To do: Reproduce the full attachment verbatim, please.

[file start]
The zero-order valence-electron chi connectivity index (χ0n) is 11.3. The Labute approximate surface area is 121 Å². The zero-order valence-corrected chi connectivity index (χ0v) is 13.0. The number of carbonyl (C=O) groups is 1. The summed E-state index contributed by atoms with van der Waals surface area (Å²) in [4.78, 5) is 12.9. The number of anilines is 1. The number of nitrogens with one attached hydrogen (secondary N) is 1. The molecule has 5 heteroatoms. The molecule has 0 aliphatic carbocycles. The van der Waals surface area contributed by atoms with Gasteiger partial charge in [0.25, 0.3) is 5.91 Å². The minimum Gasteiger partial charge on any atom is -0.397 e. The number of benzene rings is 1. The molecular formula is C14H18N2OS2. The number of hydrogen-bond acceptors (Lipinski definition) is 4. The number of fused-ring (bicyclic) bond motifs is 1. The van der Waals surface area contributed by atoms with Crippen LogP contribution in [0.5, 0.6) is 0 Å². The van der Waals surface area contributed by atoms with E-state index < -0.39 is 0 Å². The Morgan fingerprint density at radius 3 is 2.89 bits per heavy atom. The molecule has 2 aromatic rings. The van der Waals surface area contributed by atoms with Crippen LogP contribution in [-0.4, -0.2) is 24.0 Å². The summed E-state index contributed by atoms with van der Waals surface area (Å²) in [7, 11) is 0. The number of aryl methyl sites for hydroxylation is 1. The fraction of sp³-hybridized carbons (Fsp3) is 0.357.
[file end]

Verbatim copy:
The zero-order valence-electron chi connectivity index (χ0n) is 11.3. The Labute approximate surface area is 121 Å². The zero-order valence-corrected chi connectivity index (χ0v) is 13.0. The number of carbonyl (C=O) groups is 1. The summed E-state index contributed by atoms with van der Waals surface area (Å²) in [4.78, 5) is 12.9. The number of anilines is 1. The number of nitrogens with one attached hydrogen (secondary N) is 1. The molecule has 5 heteroatoms. The molecule has 0 aliphatic carbocycles. The van der Waals surface area contributed by atoms with Gasteiger partial charge in [0.25, 0.3) is 5.91 Å². The minimum Gasteiger partial charge on any atom is -0.397 e. The number of benzene rings is 1. The molecular formula is C14H18N2OS2. The number of hydrogen-bond acceptors (Lipinski definition) is 4. The number of fused-ring (bicyclic) bond motifs is 1. The van der Waals surface area contributed by atoms with Crippen LogP contribution in [0.5, 0.6) is 0 Å². The van der Waals surface area contributed by atoms with E-state index < -0.39 is 0 Å². The Morgan fingerprint density at radius 3 is 2.89 bits per heavy atom. The molecule has 2 aromatic rings. The van der Waals surface area contributed by atoms with Crippen LogP contribution in [-0.4, -0.2) is 24.0 Å². The summed E-state index contributed by atoms with van der Waals surface area (Å²) in [7, 11) is 0. The number of aryl methyl sites for hydroxylation is 1. The fraction of sp³-hybridized carbons (Fsp3) is 0.357.